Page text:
by Ryan Breegle
Nashville is fortunate to have such a vital cultural center as the Frist Center for theVisual Arts. Since mid-2001, the Frist Center has featured a number of exhibits both classical and modern, both American and international. While the featured exhibits seem to have a longer-than-expected gallery run, often four to five months, the lengthy stays ensure that interested patrons will have numerous chances to experience the art.
Through May 22, the featured exhibit is the fashion wonderworking of designer Manuel. In the 1950’s, Manuel left his home in Mexico and began a career of dressing the music industry’s most adventurous artists in custom-made suits and boots, sparkling with rhinestones and embroidered with icons and images chosen to reflect the character of the particular artist.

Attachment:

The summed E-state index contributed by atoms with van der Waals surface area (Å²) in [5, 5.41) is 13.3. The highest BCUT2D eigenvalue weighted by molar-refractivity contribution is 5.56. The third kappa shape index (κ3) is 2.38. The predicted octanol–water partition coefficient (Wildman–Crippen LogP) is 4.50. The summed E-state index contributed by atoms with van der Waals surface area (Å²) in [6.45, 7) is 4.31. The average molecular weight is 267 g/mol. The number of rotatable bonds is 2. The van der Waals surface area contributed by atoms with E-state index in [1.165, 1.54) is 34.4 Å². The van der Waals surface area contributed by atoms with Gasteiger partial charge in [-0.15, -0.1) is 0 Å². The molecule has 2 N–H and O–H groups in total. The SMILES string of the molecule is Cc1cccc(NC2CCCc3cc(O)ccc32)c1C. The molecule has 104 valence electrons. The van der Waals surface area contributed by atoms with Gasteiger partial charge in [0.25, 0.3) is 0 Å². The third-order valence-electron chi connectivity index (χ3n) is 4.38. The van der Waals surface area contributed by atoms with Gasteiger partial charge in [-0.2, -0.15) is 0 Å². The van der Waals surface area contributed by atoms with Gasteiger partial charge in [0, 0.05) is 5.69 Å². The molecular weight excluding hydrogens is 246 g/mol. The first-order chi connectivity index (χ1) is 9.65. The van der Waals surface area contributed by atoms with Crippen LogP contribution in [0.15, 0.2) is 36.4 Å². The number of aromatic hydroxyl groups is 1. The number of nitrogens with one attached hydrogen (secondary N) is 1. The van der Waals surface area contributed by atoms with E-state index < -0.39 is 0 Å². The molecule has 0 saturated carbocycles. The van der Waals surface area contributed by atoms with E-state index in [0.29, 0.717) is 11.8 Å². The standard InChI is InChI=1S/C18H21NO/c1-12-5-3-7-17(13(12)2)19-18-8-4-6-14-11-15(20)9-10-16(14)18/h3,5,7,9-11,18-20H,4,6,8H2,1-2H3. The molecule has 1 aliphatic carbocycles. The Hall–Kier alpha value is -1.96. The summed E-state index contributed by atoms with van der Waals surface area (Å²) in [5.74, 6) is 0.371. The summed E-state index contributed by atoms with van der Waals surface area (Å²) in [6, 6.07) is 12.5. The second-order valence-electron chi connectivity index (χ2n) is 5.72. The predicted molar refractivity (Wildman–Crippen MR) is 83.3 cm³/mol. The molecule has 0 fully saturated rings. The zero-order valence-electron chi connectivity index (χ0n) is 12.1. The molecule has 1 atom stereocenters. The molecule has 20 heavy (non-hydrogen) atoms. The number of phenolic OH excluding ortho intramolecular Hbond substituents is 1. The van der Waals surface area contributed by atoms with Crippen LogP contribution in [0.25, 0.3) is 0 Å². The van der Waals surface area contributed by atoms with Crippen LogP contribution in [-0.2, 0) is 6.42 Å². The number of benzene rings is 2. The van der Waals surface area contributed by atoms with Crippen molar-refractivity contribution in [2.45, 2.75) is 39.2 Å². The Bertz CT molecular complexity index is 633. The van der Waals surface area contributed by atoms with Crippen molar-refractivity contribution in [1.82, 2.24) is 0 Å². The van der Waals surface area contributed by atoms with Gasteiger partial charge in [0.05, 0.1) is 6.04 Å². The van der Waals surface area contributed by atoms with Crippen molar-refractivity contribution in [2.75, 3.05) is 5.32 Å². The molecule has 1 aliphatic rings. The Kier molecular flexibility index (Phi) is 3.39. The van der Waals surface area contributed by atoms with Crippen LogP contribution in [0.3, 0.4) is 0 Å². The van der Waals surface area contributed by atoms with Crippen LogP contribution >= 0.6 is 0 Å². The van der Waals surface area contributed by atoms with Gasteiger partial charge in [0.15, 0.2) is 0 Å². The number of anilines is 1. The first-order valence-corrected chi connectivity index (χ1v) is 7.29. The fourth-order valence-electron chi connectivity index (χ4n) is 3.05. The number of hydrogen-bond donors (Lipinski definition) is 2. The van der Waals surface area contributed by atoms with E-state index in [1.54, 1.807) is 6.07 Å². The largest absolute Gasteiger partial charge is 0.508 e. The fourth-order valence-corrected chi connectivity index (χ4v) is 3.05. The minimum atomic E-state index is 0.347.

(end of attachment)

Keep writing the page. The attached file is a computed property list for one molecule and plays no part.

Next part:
The advertised focus of the Manuel exhibit is a series of 50 jackets, one for each of the United States . Manuel and his assistants chose the imagery and words that were most representative of each state, and they were either sown on as patches or embroidered into the sleeves, front or back. Each jacket contains nearly 100 rhinestones that were manually added as finishing touches.
Even more interesting was the collection of western jackets, skirts, coats and boots worn through the years by Manuel admirers such as Johnny Cash, Dolly Parton, Emmylou Harris, Aerosmith’s Joe Perry and even R.E.M.’s Mike Mills. Legendary country/rock troubadour Gram Parsons asked Manuel to include marijuana leaves, assorted pills and a large cross on the back of the jacket he wore for the Flying Burrito Brothers record Gilded Palace of Sin. Manuel was devoted to his commissions, often making an effort to see the artist live to better match his artistry to their personality. The original outfits worn by the musicians are featured in the exhibit, direct from the artists’ personal collections.
Upcoming exhbitis include Renaissance to Rococo and Gregory Crewdson’s Twilight series, both beginning May 20.